If you are in the market for a new compact camera, you’ve probably come across cameras that feature optical zoom, cameras that feature digital zoom and cameras that feature a little of both.
But when you’re out shopping for camera, it’s actually important to know the difference between these two types of zoom because it’s a distinction that can make a significant difference in the quality of the photos that the camera will take.
Ok, so what exactly is the difference? What’s the difference between optical zoom and digital zoom?
First, let’s talk about optical zoom. When a camera features optical zoom that means that the elements of the camera physical optics are capable of changing to alter the focal length of the lens. So optical zoom refers to an aspect of the physical characteristics of the lens. When you change the zoom, the optics of the camera’s lens changes to change the focal length and, therefore, visually magnify your subject.
On the other hand, digital zoom isn’t about the optical characteristics of the lens. In fact, digital zoom isn’t a true zoom function in the technical sense because the optics in the camera remain unchanged. Instead, when you employ digital zoom, your camera’s internal software crops and enlarges the scene within the viewfinder. The software program takes your image and enlarges it and crops it to the area that you’ve “zoomed” to. So, the section of the image that you are “zoomed” in on becomes bigger, not closer. This enlargement method can often result in a reduction in the quality of your image, making the resulting picture look soft, fuzzy and pixelated. And, in the process, the camera is actually throwing away some of your image.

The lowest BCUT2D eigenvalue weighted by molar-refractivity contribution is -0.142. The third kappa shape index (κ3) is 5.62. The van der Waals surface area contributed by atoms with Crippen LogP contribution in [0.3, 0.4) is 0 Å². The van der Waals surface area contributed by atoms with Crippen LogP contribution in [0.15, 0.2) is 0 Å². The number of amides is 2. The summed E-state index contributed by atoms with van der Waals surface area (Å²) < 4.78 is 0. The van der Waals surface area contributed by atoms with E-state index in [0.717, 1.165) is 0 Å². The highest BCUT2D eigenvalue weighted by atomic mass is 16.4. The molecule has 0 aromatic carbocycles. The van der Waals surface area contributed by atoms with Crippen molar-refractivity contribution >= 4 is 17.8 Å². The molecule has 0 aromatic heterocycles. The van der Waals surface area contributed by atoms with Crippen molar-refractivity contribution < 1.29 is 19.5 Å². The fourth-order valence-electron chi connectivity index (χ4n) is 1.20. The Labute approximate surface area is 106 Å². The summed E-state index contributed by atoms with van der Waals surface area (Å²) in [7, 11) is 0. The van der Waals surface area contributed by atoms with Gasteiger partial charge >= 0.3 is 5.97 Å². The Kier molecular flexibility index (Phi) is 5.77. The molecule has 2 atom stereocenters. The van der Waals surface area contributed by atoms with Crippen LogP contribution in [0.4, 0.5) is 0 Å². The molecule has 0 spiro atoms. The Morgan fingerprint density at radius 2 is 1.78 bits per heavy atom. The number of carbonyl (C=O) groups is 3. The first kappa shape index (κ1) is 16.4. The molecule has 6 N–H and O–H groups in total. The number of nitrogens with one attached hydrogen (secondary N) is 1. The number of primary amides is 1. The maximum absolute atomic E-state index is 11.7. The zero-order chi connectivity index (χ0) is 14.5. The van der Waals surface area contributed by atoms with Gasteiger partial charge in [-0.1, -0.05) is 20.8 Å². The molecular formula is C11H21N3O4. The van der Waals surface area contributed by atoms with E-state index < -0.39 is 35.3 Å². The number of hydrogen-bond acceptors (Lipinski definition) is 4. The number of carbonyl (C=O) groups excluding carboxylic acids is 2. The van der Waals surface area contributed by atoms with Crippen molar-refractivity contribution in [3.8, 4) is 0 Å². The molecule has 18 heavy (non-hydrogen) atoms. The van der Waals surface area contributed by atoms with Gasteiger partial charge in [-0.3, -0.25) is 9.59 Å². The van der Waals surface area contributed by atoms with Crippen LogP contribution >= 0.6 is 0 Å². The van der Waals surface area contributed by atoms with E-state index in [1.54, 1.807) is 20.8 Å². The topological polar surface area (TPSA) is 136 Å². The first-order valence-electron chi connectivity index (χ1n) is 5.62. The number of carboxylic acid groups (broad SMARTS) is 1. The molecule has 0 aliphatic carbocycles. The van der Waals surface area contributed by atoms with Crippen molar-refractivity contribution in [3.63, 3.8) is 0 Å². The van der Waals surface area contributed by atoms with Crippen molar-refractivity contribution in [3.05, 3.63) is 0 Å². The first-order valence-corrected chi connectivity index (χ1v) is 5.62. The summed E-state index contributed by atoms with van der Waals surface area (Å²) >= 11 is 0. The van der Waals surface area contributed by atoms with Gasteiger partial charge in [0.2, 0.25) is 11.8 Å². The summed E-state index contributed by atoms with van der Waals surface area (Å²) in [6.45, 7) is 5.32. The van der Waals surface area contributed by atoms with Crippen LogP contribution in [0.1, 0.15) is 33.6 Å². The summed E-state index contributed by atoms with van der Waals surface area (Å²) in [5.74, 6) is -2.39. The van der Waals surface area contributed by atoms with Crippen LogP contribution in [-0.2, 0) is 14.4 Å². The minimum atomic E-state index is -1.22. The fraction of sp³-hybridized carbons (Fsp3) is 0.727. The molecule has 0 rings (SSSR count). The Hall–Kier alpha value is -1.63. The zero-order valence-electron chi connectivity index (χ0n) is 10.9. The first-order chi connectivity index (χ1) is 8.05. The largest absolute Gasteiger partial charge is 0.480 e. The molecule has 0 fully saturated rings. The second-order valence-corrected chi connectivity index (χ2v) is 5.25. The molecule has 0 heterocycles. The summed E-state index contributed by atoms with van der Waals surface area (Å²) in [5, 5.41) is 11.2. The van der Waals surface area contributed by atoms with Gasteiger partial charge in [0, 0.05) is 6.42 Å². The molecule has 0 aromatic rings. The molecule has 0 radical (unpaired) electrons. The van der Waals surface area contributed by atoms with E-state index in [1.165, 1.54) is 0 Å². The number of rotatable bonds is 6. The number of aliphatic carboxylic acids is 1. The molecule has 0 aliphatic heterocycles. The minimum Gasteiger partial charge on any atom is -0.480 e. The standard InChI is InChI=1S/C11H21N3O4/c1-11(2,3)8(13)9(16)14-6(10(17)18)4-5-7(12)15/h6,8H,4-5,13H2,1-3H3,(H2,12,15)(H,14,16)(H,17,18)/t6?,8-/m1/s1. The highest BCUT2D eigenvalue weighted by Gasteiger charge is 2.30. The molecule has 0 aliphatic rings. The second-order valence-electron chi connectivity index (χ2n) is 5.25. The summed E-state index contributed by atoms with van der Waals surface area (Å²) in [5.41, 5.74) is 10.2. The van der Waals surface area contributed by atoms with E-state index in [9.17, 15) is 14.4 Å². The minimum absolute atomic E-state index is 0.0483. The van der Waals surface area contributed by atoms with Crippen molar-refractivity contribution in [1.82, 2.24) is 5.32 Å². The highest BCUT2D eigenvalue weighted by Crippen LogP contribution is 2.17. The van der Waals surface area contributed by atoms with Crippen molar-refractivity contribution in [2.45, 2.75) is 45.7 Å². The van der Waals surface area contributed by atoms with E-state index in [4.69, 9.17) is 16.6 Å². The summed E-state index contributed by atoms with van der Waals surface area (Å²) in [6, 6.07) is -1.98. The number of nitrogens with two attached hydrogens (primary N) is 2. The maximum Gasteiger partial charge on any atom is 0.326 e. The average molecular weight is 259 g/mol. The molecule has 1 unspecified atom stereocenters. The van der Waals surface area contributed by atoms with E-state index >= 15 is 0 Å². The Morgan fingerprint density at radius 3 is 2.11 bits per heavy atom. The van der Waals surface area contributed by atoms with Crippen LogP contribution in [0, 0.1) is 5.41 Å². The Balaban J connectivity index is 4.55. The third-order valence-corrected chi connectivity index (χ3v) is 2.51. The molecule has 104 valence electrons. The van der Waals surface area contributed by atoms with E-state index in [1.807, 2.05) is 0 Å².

So there is nothing a digital zoom on a camera can do that you can’t do on any basic photo editing software package. That said, it’s just as reasonable to take the picture like you normally would without the digital zoom and then crop it and enlarge it as you like using your photo editing software. In fact, I would recommend this option over using the digital zoom to crop and enlarge your image because when you use the digital zoom, the portions of the image that you crop away are gone for good. If you take the photo without the digital zoom and then edit it later, all those pixels are still there for you just in case!
So, when you’re deciding on a new digital camera, take the optical zoom numbers into account and ignore any digital zoom capabilities. And, if a camera offers both optical and digital zoom, make sure that you have the option to disable the digital part. Some cameras that feature a digital zoom will automatically switch into that mode when you’ve reached the end of the optical zoom range. So, it’s good to be able to turn off the digital zoom feature so that you don’t use it by mistake.
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We've seen how managing the ISO setting allows you to control the amount of grain that shows in your photos. But it does more than that. Understanding and working with the ISO setting gives us added flexibility in terms of setting the other two exposure settings–aperture and shutter speed.
The bottom line is that ISO is an important and useful tool, and one that you will want to be comfortable with if you are looking to take creative control of your exposure.